Chief Nurse gives nurses a presence at the heart of government
The Rudd Government has announced the creation of the position of Chief Nursing and Midwifery Officer, fulfilling one of its election commitments. Clearly this will be an important role in advising the government on nursing and midwifery and its contribution to solving the nation’s health issues.
This is a great achievement for the NSWNA, ANF and all of the profession and marks the culmination of years of lobbying to get the position created.
Nurses comprise more than 50% of the Australian health workforce so it is essential they are represented at a national level and this position should contribute to raising the status of nurses and midwives within government.
The Chief Nursing and Midwifery Officer will also have an important role representing Australia in international nursing forums.
Nurses and midwives need to be realistic about their expectations of what the first person in the role will be able to deliver. The position is not an instant panacea to our problems but it does provide us with a national voice on nursing and midwifery and representation of the nursing workforce within the Rudd Government. This is to be greatly welcomed.
As a union representing nurses and midwives, we expect to have some differing opinions with the Chief Nurse but at least we will have access to someone in the heart of government who will have the interests of nurses at heart and an understanding of the challenges confronting the health system from the nurses’ and midwives’ perspective.
We shouldn’t expect the Chief Nurse to be able to represent nurses and midwives from an industrial perspective. The NSWNA and the ANF at the national level will need to continue advocating for nurses industrially and professionally.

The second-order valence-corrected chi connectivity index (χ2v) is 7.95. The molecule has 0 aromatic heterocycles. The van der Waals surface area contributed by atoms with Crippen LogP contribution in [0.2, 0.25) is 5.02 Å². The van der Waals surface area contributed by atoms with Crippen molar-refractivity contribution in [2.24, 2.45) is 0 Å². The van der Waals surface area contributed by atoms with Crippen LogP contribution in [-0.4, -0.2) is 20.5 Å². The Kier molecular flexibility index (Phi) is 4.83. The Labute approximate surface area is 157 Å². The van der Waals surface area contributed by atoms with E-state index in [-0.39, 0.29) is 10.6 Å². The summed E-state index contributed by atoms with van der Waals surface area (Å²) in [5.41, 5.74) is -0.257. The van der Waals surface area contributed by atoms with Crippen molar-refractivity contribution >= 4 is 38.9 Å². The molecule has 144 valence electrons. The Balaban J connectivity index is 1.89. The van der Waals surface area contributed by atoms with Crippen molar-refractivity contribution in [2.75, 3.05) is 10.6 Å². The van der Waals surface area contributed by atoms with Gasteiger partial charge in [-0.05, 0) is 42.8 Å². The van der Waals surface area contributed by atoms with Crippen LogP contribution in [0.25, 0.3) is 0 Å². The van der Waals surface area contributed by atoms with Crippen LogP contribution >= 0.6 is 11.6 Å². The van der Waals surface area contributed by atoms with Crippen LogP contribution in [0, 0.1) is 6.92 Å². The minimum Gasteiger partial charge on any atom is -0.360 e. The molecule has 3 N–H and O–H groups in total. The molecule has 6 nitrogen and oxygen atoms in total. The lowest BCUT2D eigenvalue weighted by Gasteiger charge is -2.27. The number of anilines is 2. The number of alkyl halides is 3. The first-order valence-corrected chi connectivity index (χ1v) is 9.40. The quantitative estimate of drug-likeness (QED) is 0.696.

Clock is ticking on public health system pay and conditions talks
We now have had several meetings with NSW Health about our pay claim for nurses and midwives in the NSW public health system. The NSWNA has explained and vigorously advocated for the improvements we have put on the table, which we believe are critical if we are to retain experienced nurses and midwives already in the system and to attract new nurses and midwives to the profession.
These improvements include:
These negotiations will be prolonged for at least a month or two as the Health Department is not yet authorised by the NSW Government to table an offer. However, the agreement must be in place by 30 June when the old agreement expires because under the Iemma Government’s public sector wages’ policy there will be no back pay paid after an agreement expires, except in undefined exceptional circumstances. This is a new and uncompromising tactic by the government in public sector wage negotiations.
It is unlikely we will have an offer from NSW Health before the end of April due to the cumbersome machinery of government through which our claim must pass.
The greater the delay in improving nurses’ and midwives’ wages and conditions, the greater risk of losing more experienced nurses and midwives from the system. The Iemma Government should reflect on this when framing its offer.
Farewell Jill and welcome Ged
Jill Iliffe has announced her resignation as Federal Secretary of the ANF after nine years in the job. The ANF Federal Executive has appointed the current Assistant Federal Secretary, Ged Kearney, to take over the position from 1 April 2008. Lee Thomas, the current ANF South Australian Branch Secretary has been elected as the new ANF Assistant Federal Secretary.
I congratulate Ged and Lee on their election to their new roles. The federal leadership plays a significant role in representing the interests of nurses and midwives nationally. The NSW Branch of the ANF and the NSWNA look forward to working with Ged and Lee in achieving the best outcomes for Australian nurses and midwives.
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